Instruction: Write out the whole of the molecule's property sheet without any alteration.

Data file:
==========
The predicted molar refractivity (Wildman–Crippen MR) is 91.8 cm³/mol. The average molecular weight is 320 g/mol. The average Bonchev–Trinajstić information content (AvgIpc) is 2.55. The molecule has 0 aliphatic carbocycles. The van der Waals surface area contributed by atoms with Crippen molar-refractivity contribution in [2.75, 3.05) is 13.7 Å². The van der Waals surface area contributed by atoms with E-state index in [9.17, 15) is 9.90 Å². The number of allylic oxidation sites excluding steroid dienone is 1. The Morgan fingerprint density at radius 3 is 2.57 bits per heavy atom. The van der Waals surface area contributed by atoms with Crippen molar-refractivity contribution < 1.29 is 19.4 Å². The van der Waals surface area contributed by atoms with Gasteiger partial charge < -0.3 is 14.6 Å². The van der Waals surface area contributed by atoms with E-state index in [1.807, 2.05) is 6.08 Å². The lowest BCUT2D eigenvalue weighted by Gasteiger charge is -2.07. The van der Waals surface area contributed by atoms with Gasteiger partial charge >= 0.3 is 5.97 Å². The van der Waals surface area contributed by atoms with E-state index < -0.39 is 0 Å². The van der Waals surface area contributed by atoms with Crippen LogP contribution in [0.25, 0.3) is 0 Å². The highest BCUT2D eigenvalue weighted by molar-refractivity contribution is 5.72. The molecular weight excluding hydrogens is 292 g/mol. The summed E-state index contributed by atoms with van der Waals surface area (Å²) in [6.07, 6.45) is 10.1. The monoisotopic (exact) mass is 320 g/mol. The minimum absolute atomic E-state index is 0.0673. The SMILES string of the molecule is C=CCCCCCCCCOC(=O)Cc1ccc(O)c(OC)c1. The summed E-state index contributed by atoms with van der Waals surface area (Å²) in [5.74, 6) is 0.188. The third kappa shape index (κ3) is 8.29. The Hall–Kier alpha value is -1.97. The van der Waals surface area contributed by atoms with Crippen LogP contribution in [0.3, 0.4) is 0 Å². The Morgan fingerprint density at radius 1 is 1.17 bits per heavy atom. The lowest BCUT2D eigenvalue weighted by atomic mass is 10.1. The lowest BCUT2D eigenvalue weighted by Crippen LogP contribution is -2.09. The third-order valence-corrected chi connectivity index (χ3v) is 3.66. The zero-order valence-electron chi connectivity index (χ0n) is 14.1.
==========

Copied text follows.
The predicted molar refractivity (Wildman–Crippen MR) is 91.8 cm³/mol. The average molecular weight is 320 g/mol. The average Bonchev–Trinajstić information content (AvgIpc) is 2.55. The molecule has 0 aliphatic carbocycles. The van der Waals surface area contributed by atoms with Crippen molar-refractivity contribution in [2.75, 3.05) is 13.7 Å². The van der Waals surface area contributed by atoms with E-state index in [9.17, 15) is 9.90 Å². The number of allylic oxidation sites excluding steroid dienone is 1. The Morgan fingerprint density at radius 3 is 2.57 bits per heavy atom. The van der Waals surface area contributed by atoms with Crippen molar-refractivity contribution < 1.29 is 19.4 Å². The van der Waals surface area contributed by atoms with Gasteiger partial charge < -0.3 is 14.6 Å². The van der Waals surface area contributed by atoms with E-state index in [1.807, 2.05) is 6.08 Å². The lowest BCUT2D eigenvalue weighted by Gasteiger charge is -2.07. The van der Waals surface area contributed by atoms with Gasteiger partial charge >= 0.3 is 5.97 Å². The van der Waals surface area contributed by atoms with E-state index < -0.39 is 0 Å². The van der Waals surface area contributed by atoms with Crippen LogP contribution in [0.25, 0.3) is 0 Å². The highest BCUT2D eigenvalue weighted by molar-refractivity contribution is 5.72. The molecular weight excluding hydrogens is 292 g/mol. The summed E-state index contributed by atoms with van der Waals surface area (Å²) in [6.07, 6.45) is 10.1. The monoisotopic (exact) mass is 320 g/mol. The minimum absolute atomic E-state index is 0.0673. The SMILES string of the molecule is C=CCCCCCCCCOC(=O)Cc1ccc(O)c(OC)c1. The summed E-state index contributed by atoms with van der Waals surface area (Å²) in [5.74, 6) is 0.188. The third kappa shape index (κ3) is 8.29. The Hall–Kier alpha value is -1.97. The van der Waals surface area contributed by atoms with Crippen LogP contribution in [0.3, 0.4) is 0 Å². The Morgan fingerprint density at radius 1 is 1.17 bits per heavy atom. The lowest BCUT2D eigenvalue weighted by atomic mass is 10.1. The lowest BCUT2D eigenvalue weighted by Crippen LogP contribution is -2.09. The third-order valence-corrected chi connectivity index (χ3v) is 3.66. The zero-order valence-electron chi connectivity index (χ0n) is 14.1.